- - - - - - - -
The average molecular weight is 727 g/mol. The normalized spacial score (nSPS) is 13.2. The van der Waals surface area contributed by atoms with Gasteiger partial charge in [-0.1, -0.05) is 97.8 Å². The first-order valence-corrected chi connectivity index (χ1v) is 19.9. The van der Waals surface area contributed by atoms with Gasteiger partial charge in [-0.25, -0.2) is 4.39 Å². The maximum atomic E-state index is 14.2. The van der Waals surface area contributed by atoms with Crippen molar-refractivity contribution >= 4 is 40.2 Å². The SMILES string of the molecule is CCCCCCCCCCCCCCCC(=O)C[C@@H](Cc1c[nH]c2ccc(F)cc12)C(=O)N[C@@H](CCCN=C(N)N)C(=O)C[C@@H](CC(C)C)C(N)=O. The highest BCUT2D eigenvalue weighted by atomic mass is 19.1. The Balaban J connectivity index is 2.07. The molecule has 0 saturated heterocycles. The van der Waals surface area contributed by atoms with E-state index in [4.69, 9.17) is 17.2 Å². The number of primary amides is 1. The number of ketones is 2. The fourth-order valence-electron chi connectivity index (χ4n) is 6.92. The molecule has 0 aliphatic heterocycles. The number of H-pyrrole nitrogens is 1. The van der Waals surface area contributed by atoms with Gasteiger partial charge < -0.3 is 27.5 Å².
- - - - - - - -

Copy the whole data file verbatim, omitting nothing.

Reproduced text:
The average molecular weight is 727 g/mol. The normalized spacial score (nSPS) is 13.2. The van der Waals surface area contributed by atoms with Gasteiger partial charge in [-0.1, -0.05) is 97.8 Å². The first-order valence-corrected chi connectivity index (χ1v) is 19.9. The van der Waals surface area contributed by atoms with Gasteiger partial charge in [-0.25, -0.2) is 4.39 Å². The maximum atomic E-state index is 14.2. The van der Waals surface area contributed by atoms with Crippen molar-refractivity contribution >= 4 is 40.2 Å². The SMILES string of the molecule is CCCCCCCCCCCCCCCC(=O)C[C@@H](Cc1c[nH]c2ccc(F)cc12)C(=O)N[C@@H](CCCN=C(N)N)C(=O)C[C@@H](CC(C)C)C(N)=O. The highest BCUT2D eigenvalue weighted by atomic mass is 19.1. The Balaban J connectivity index is 2.07. The molecule has 0 saturated heterocycles. The van der Waals surface area contributed by atoms with E-state index in [4.69, 9.17) is 17.2 Å². The number of primary amides is 1. The number of ketones is 2. The fourth-order valence-electron chi connectivity index (χ4n) is 6.92. The molecule has 0 aliphatic heterocycles. The number of H-pyrrole nitrogens is 1. The van der Waals surface area contributed by atoms with Gasteiger partial charge < -0.3 is 27.5 Å².